Cock-up is a universal finding of fault and a universal concession. Reliance on cock-up as an explanation demands that we ascribe no fault to any deliberate human action. This is unacceptable at any time, but particularly unacceptable in a modern rational state where there is, as there is obviously now, much reliance on statistics, modelling and so on. So we cannot use cock-up except for particular unintended consequences.
Conspiracy is the opposite of cock-up. Whereas cock-up ascribes everything to the comic or tragic fates, and dissolves everything in keystone coppery, conspiracy focuses out attention on not only a cause but an intended cause with an intended consequence. It overfocuses, of course, since in human activity there is little correlation of cause and consequence, and almost no correlation between intention and consequence. Conspiracy is as rhetorical, and as exaggerated an explanation, as cock-up.
The alternative explanation, subtler, is that there has been a cockupspiracy. A ‘cockupspiracy’ is something which several commentators have identified, though they have different names for it. Yeadon called it “convergent opportunism”. The idea here is that errors are made at the same time as intentions are formed and that as things continue errors, continually made, are continually adapted to by actors who seek to turn the situation – the erroring situation – to their advantage. These actors we may consider ‘bad actors’ for the reason that, in this case, they are turning a crisis to their advantage and are thereby perpetuating, indeed, one could almost say creating the crisis. These bad actors include politicians, the medical and scientific lackeys who have created models which infect policy, and the media lickspittles who seem still unable to criticise what is going on. All of these are responsible for Polis-20. The crisis has benefited those who have done most to perpetuate the crisis. If the crisis had not benefited them – or, more accurately, if they had not been able to act with the intention of benefiting themselves – it would not have been perpetuated. What we have is a culture in crisis because there is no sphere or forum in which there is any resistance to what has become a totalising discourse. The academics have failed, since they, as pensionaries of the state or of more or less public institutions, have a vested interest in collusion and anyhow sit in situations of comfort, like Georgian bishops, and find it convenient to withdraw to the safety of Zoom, Netflix and Salary. (‘Zoom, Netflix and Salary’ should be a technical term for the convenient lives of modern state pensionaries in the era of Polis-20.) And the Churches have failed, since they – as commentators anticipated in the 19th century – now simply fall in with the ‘values’ of the state.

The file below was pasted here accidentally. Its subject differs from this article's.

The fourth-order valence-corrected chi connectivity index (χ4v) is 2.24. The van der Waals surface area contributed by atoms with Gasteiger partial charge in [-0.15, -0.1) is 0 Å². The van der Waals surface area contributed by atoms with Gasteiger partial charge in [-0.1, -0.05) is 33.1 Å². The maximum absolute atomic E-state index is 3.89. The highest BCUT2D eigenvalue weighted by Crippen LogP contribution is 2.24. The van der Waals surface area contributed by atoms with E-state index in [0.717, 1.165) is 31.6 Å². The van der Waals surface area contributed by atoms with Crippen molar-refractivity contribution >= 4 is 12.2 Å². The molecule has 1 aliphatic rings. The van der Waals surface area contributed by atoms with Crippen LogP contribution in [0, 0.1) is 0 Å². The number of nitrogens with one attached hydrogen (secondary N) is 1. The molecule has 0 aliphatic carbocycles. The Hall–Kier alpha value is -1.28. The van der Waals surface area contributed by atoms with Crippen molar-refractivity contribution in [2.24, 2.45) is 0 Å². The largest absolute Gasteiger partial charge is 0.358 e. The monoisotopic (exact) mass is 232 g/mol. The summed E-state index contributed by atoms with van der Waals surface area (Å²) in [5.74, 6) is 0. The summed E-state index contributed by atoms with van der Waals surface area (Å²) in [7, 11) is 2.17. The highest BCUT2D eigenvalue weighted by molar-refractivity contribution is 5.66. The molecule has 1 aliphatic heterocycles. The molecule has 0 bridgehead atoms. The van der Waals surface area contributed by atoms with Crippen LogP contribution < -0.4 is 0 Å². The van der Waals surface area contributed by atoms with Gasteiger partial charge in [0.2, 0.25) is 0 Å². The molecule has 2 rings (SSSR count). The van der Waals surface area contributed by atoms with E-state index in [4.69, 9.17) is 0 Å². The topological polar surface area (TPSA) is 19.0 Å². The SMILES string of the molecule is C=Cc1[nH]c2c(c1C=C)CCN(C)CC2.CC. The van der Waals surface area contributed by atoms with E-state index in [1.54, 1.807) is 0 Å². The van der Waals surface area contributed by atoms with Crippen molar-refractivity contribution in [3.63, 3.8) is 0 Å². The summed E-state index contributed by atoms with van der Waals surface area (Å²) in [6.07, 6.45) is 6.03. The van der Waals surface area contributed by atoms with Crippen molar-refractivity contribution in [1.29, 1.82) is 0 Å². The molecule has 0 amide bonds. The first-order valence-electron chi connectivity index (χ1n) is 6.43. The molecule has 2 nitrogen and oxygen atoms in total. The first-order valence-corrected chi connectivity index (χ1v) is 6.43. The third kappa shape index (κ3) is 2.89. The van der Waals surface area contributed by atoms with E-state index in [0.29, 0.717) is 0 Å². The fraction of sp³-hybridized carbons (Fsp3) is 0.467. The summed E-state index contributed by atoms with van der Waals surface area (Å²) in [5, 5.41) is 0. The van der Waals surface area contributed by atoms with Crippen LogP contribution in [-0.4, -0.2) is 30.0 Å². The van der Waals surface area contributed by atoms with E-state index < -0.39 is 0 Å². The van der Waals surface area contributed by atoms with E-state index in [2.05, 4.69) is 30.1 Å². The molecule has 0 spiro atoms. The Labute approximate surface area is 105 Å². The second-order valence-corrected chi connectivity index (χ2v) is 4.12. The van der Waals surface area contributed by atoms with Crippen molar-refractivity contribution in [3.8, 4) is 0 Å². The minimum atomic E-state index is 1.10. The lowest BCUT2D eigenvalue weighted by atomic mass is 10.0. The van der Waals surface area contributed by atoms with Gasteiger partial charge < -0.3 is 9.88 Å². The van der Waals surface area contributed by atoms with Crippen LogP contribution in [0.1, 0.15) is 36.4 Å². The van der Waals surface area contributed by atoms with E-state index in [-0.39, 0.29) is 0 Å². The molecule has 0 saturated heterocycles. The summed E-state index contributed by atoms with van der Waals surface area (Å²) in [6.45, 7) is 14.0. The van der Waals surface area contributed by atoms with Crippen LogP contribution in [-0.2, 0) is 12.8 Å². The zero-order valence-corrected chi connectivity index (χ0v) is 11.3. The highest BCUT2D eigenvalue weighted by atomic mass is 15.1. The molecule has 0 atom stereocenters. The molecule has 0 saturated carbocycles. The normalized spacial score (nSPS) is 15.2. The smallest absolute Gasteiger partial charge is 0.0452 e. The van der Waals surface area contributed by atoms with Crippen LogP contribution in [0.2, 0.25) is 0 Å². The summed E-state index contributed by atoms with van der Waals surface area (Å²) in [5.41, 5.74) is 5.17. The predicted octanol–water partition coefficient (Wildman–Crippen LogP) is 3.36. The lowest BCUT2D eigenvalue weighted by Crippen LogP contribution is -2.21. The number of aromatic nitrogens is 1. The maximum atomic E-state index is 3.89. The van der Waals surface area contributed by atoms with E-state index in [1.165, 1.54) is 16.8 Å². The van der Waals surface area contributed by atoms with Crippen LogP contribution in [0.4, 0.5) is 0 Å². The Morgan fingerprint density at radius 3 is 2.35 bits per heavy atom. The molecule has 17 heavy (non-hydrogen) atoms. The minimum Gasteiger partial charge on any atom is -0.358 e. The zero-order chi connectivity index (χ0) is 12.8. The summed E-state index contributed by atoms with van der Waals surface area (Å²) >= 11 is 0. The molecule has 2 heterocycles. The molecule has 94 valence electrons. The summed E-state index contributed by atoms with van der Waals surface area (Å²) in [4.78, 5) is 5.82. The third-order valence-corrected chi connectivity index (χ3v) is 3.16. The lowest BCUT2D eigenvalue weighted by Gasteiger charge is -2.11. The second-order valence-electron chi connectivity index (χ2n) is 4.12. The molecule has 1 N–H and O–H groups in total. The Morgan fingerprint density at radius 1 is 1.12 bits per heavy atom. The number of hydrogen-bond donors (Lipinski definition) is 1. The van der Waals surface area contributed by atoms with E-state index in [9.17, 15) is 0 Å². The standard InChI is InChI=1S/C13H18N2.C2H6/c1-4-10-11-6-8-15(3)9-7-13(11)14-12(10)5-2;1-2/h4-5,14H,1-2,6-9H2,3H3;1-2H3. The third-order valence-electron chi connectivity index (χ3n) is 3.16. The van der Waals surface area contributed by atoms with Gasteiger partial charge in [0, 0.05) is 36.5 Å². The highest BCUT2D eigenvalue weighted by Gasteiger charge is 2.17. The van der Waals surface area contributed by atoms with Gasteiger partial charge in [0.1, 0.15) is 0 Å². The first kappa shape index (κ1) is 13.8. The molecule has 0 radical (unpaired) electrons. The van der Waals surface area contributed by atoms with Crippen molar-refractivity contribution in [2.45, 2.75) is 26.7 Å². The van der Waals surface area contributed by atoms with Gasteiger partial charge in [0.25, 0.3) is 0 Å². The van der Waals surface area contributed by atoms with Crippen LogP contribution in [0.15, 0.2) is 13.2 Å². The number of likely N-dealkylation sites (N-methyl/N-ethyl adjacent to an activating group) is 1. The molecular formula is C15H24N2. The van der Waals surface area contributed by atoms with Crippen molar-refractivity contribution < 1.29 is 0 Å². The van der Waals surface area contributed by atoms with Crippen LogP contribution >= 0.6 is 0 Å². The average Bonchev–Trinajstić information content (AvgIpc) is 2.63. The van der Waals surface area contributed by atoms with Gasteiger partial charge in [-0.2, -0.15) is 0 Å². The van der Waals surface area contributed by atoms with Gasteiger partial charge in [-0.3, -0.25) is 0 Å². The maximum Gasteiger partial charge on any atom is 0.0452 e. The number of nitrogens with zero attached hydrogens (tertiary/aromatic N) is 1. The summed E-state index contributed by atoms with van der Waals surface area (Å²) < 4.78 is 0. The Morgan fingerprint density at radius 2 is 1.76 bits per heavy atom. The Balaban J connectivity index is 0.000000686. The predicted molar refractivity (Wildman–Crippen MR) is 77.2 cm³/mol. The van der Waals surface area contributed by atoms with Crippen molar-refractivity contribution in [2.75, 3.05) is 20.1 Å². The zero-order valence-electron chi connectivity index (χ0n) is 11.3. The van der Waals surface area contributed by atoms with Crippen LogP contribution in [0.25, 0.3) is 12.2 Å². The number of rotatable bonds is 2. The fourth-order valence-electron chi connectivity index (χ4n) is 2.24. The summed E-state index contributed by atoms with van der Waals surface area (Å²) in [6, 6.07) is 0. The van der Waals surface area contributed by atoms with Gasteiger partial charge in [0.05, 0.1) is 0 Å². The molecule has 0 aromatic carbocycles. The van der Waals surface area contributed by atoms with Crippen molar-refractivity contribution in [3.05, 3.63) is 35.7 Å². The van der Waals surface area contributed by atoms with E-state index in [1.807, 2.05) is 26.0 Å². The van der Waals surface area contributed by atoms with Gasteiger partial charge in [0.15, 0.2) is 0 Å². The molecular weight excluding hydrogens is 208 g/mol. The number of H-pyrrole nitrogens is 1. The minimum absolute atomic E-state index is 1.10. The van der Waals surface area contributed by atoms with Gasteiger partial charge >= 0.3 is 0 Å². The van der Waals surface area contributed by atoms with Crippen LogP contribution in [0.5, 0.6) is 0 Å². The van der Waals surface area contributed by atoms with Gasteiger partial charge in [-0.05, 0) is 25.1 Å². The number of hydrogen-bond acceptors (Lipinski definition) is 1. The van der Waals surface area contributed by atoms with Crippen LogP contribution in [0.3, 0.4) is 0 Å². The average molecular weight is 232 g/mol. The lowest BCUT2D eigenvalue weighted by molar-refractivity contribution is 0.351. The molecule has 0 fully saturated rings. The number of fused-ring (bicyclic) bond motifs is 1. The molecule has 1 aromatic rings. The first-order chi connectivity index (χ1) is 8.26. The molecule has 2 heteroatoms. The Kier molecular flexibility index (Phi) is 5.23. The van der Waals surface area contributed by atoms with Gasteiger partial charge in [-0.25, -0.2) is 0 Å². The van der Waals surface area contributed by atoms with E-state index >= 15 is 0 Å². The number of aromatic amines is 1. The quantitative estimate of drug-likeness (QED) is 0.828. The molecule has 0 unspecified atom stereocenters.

In addition, other ‘bad actors’ meaning marginal political actors on the left have seen in the rise of COVID-19 and Polis-20 an opportunity to try to justify something we might as well, for the moment, call Revolution-21. Some of these bad actors are already part of Polis-20: here we have Big Tech, Big Pharma (in effect, Big Brother) and the ‘Great Reset’. But others are genuinely marginal, though often found sympathetic by the academic, media and political elites complicit in Polis-20: these are the agitators of Extinction Rebellion and Black Lives Matter, who are operating with a Late Marxist expectation of overthrowing capitalism through a compact between intellect and proletariat.
This is the most serious political event since the French Revolution. There should be a Burke, writing some equivalent of Reflections on the Revolution in France. Something has happened; it should not have happened. How we return to the ancien régime is unclear. But reaction should be immediate and total. The exception should not be the norm. The triple policy should stop. Modest medical precautions should be continued. Research should continue with more light than heat. We should revert to our lives before the deluge. This should never happen again.
James Alexander is an Assistant Professor in the Dept. of Political Science at Bilkent University in Turkey